“… but it seemed that the troubles of the past had strangely brought us a little closer together…”

Portraits of Celina by Sue Whiting tells the story of a broken family who move into an abandoned haunted house. The house had belonged to past members of their family, and had been the site where Celina, Bayley’s second cousin, had died. Bayley shares a striking resemblance to Celina. When Bayley starts to have visions of Celina’s old life, she thinks she is going crazy. Celina seeks revenge and Bayley must be the one to avenge her.

I am absolutely mesmerized by this book. It was so interesting and it had both cute teen romance and brooding mysteries. Full of plot twists, I could not put the book down. The result? Two hours later, and a finished book to write about. It is listed as part of the Premier’s Reading Challenge for years 7-9. But I think it may be interesting to even older grades.

Friday, 6 November 2015

iBoy by Kevin Brooks

“we’re all … animals - none of us know any better”

iBoy by Kevin Brooks is the story of a teenage boy who acquires ‘superpowers’. When someone throws an iPhone from the top of a 30 story building, Harvey’s head is cracked and the iPhone pieces get stuck inside his brain. Harvey is able to everything that a phone can do and much more. He seeks revenge on the gang members who hurt his childhood friend, Lucy. He becomes known as iBoy, a superhero protecting the violent local area. But in all of that, Harvey loses himself to iBoy as the line between good and bad starts to blur.

After reading How to be Invisible, I simply assumed that this would be another book for pre-teens. However, this book contains some heavy themes and should be read by younger adolescents. (Maybe 15 and up? It really just depends on maturity…)

Wednesday, 4 November 2015

How to be Invisible by Tim Lott

“Trust is invisible too, but it turns out that that it’s the invisible things that matter most of all”

How to be Invisible by Tim Lott is the story of a 13 year old science genius who, as per the title, learns how to turn invisible. Strato Nyman, just moved schools and was having a hard time fitting in. When he discovers how to be invisible, he finds out that no one is ever really ‘visible’. He learns a lot about his family, his friends, his bullies and even his teacher.  

I think I may be too old for this book. I kind of worked that out from the age of the protagonist. However, the title seemed so interesting, I decided to read it anyway. So, of course since I’m not the target audience, this review might be a bit harsh.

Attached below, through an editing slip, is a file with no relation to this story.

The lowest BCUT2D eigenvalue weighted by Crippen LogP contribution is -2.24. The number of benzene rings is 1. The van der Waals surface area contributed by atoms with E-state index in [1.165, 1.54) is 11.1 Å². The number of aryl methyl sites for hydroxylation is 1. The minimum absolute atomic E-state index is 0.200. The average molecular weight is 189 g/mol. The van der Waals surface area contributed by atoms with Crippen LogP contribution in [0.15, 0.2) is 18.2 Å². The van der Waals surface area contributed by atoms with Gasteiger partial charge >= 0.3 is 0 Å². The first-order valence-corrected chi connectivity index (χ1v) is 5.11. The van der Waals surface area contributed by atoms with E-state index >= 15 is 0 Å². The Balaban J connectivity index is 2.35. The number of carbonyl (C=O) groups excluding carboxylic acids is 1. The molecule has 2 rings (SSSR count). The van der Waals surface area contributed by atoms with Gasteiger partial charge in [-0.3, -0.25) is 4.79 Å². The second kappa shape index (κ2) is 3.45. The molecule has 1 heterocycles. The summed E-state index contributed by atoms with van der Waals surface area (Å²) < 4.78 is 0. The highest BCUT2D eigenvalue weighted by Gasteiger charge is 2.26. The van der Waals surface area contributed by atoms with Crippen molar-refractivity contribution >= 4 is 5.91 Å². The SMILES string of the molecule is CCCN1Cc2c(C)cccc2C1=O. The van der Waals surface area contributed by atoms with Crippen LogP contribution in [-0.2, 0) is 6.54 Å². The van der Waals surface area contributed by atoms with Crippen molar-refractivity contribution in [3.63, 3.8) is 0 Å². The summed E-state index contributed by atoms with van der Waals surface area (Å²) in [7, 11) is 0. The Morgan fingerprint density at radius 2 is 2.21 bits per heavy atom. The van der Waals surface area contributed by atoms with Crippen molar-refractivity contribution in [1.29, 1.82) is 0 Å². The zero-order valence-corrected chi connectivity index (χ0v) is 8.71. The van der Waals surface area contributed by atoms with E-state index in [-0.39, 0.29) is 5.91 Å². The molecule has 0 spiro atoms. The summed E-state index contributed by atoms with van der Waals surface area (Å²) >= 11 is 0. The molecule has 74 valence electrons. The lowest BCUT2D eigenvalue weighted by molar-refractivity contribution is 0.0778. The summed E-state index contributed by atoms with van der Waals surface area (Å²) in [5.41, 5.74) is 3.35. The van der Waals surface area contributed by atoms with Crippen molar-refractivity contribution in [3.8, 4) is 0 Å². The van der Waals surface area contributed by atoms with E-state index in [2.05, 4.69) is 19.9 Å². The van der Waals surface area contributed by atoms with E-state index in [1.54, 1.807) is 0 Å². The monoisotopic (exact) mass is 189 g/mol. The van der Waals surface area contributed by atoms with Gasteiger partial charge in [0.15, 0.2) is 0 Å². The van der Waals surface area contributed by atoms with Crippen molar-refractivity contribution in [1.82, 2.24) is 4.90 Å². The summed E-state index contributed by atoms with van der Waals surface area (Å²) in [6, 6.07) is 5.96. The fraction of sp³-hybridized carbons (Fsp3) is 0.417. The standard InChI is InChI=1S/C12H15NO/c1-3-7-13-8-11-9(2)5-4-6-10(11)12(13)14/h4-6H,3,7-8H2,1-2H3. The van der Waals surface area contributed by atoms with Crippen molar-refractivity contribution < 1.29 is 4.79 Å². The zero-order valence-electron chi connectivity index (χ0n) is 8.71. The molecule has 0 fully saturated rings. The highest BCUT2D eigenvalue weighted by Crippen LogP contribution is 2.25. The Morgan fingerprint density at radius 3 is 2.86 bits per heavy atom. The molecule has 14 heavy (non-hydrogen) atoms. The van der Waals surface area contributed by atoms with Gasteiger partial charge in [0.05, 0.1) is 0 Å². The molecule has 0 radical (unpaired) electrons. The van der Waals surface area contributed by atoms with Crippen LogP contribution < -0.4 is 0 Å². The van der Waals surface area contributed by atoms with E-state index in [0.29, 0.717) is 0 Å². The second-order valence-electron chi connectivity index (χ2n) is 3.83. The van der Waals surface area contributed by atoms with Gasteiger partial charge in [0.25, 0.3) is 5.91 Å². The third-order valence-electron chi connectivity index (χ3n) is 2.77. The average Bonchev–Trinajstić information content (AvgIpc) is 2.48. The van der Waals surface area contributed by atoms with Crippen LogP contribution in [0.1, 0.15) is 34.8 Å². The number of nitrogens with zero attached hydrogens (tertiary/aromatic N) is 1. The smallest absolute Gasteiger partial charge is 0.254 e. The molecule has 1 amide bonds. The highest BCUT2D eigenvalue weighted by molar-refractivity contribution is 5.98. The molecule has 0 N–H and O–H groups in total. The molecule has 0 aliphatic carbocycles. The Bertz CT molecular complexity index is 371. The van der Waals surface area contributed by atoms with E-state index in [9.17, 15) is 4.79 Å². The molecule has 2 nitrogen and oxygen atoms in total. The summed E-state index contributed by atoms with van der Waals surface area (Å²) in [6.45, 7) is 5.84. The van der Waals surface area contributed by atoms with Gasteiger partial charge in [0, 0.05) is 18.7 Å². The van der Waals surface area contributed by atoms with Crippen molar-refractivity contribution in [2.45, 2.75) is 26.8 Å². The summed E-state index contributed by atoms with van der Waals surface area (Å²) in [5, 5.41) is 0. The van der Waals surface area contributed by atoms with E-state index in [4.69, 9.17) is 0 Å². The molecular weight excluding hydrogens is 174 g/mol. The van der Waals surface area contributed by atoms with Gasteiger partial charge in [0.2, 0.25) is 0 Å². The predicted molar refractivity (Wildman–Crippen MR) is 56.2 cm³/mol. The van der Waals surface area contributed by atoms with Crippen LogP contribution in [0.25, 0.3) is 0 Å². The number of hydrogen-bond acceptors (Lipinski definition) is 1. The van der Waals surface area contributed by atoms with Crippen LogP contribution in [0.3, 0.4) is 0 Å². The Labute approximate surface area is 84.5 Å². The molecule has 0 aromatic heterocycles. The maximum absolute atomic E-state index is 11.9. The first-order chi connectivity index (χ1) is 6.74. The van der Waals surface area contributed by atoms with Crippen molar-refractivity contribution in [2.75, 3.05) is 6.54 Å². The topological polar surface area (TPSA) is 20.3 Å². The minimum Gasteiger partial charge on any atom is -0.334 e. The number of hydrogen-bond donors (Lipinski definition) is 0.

Tuesday, 27 October 2015

The Goat who Sailed the World by Jackie French

'Eeegh' said the Goat.

That's right. This book is about a goat. A goat who is on a journey on the Endeavour (a picture of the ship is below). She makes friends with a young boy on the ship- he is a master's servant and one of his jobs is to milk the goat. They discover new lands, including Australia.

The story is fictional but based on a real story. The Endeavour really did search for new lands in the 18th century, and the boy, Isaac Manley, really did exist. And there most likely was a goat on board. However, the dialogue between the characters and Isaac's thoughts were made up.

Sunday, 27 September 2015

A Corner of White by Jaclyn Moriarty

"You were like a piece of magic. You held the fixed stars in place for me and you stopped them from falling" 

A Corner of White by Jaclyn Moriarty follows the story of a girl from the World and a boy from the Kingdom of Cello. They live in different worlds, but are connected through a small crack- just wide enough to fit letters. They write to one another, and help each other with their problems. 

The funny thing is that I actually borrowed this book a few months ago, read a few pages, got tired of it, and returned it again. But I had forgotten I had already started reading this book, and just a few weeks ago, I borrowed it again. And I'm glad I gave the book a second chance. 

The beginning is quite slow (that's why I didn't finish reading it the first time), but the story gets increasingly better. Since part of the book is set in a magical Kingdom, I found it hard to understand everything that was going on. I think that Moriarty should've explained this Kingdom in more detail, and what the 'Colours' are. 

Tuesday, 15 September 2015

Velvet by Mary Hooper

“All at once it struck her that there were many degrees of evil in the world.”